110

I'm trying to use a shell script to start a command. I don't care if/when/how/why it finishes. I want the process to start and run, but I want to be able to get back to my shell immediately...

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126

You can just run the script in the background:

$ myscript &

Note that this is different from putting the & inside your script, which probably won't do what you want.

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  • 1
    I knew it was going to be something easy, thanks a ton... Linux just isn't my thing, but I'm trying to get up to speed... Btw, will this work when combined with nohup?
    – LorenVS
    Mar 3 '10 at 1:08
  • 2
    What is the difference between putting the & on the command line and putting it in the script? I was not aware that they were different. Jul 10 '13 at 22:41
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    @JacobSharf, give it a try and you'll see. If the & is inside the script and you don't have a wait, the background command will be killed when the script exits.
    – Carl Norum
    Jul 10 '13 at 22:47
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    oh. That explains a lot. I was recently noticing some effect that would be caused by that. Googling it actually lead me to this page. Thanks Jul 10 '13 at 23:05
  • If myscript modifies the terminal environment, ex. it is a terminal initialization command that is not needed immediately and can be delayed, will it still modify the terminal environment? Oct 8 '16 at 16:02
73

Everyone just forgot disown. So here is a summary:

  • & puts the job in the background.

    • Makes it block on attempting to read input, and
    • Makes the shell not wait for its completion.
  • disown removes the process from the shell's job control, but it still leaves it connected to the terminal.

    • One of the results is that the shell won't send it a SIGHUP(If the shell receives a SIGHUP, it also sends a SIGHUP to the process, which normally causes the process to terminate).
    • And obviously, it can only be applied to background jobs(because you cannot enter it when a foreground job is running).
  • nohup disconnects the process from the terminal, redirects its output to nohup.out and shields it from SIGHUP.

    • The process won't receive any sent SIGHUP.
    • Its completely independent from job control and could in principle be used also for foreground jobs(although that's not very useful).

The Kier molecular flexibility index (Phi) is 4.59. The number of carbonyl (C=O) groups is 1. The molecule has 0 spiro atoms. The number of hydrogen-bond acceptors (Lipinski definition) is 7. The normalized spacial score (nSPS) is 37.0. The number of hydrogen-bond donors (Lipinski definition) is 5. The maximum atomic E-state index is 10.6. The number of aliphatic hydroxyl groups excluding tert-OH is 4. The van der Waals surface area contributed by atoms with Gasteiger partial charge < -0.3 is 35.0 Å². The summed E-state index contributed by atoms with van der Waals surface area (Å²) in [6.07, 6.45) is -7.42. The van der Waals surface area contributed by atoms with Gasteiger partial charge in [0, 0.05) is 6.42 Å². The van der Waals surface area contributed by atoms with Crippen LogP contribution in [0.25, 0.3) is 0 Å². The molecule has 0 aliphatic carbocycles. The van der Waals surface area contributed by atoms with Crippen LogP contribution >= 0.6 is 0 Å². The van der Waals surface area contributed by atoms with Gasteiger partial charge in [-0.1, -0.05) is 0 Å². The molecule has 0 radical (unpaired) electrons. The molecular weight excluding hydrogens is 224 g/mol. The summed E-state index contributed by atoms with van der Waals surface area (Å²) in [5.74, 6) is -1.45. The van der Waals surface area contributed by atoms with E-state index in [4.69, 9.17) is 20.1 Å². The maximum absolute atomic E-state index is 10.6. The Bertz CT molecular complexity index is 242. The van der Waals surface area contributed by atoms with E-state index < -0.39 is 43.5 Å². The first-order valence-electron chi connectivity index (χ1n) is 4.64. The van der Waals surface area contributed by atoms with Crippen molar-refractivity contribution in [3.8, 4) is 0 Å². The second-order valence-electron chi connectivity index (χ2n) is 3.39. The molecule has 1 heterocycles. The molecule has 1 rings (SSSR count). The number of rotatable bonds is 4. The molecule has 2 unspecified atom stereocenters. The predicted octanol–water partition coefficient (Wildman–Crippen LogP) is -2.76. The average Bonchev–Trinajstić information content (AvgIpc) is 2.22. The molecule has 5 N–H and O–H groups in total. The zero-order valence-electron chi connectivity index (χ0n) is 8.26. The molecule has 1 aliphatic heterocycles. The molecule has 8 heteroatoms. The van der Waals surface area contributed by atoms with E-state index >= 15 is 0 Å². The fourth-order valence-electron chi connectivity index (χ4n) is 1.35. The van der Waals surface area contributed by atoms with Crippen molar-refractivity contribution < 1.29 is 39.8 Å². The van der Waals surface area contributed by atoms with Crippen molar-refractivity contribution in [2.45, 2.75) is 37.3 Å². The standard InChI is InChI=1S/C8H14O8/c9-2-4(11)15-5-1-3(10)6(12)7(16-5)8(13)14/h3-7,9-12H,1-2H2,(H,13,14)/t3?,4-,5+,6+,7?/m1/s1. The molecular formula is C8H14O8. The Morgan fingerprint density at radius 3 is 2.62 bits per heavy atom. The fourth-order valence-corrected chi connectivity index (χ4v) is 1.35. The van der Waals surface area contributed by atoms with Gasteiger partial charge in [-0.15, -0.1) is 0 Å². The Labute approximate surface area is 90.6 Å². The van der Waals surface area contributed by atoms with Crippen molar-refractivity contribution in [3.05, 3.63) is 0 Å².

• Usually used with &(as a background job).
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  • I can't find disown on Debian or OS X. I thought it was a program, but I seem to be mistaken. What is it?
    – jww
    Jun 11 '16 at 23:52
  • disown command and on OSX
    – Ani Menon
    Jun 12 '16 at 2:45
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    This is the best answer. Most comprehensive. Dec 27 '16 at 14:35
  • 4
    Definitely the best answer, don't know why so little ups
    – HeberLZ
    Jan 26 '17 at 3:55
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    @VladGanshin No.
    – Ani Menon
    May 10 '20 at 7:15
46
nohup cmd

doesn't hangup when you close the terminal. output by default goes to nohup.out

You can combine this with backgrounding,

nohup cmd &

and get rid of the output,

nohup cmd > /dev/null 2>&1 &

you can also disown a command. type cmd, Ctrl-Z, bg, disown

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  • 2
    Cool, crazy how everything combines, I think the ordering would get to me at first, but I suppose you could just memorize it ( what you wrote or "nohup cmd & > /dev/null 2>&1" :) )
    – LorenVS
    Mar 3 '10 at 21:38
  • I stumbled upon this tonight. I've been fighting with a shell script for 2 days and this suggestion got things working. Thank you mucho!
    – JD Long
    May 20 '11 at 1:43
  • Awesome, this is very useful. When running in background mode, you can check the command's output every once in a while using tail nohup.out, this will display the last 10 lines of the command output. I use this for rsync backup jobs to see what file it's currently at. Nov 1 '15 at 18:32
  • What if I do this, but want to stop the background process? Feb 2 '16 at 20:36
  • The shell prints a job identifier when you start a job precisely for this purpose. You can see your running jobs at any time with jobs.
    – tripleee
    Aug 13 '18 at 15:20
28

Alternatively, after you got the program running, you can hit Ctrl-Z which stops your program and then type

bg

which puts your last stopped program in the background. (Useful if your started something without '&' and still want it in the backgroung without restarting it)

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  • 3
    Thanks, thats a cool little trick... Starting to really appreciate some of the shell goodness...
    – LorenVS
    Mar 3 '10 at 21:37
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screen -m -d $command$ starts the command in a detached session. You can use screen -r to attach to the started session. It is a wonderful tool, extremely useful also for remote sessions. Read more at man screen.

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  • @LadenkovVladislav I'm 95% certain you can install screen on RedHat. I have on CentOS.
    – BuvinJ
    Oct 28 '19 at 12:44
  • On Ubuntu, I wanted to emulate the Windows / batch "start" command. I.e. asynchronously launch a foreground (gui) program, and continue on through a shell script. This does exactly that.
    – BuvinJ
    Oct 28 '19 at 12:46

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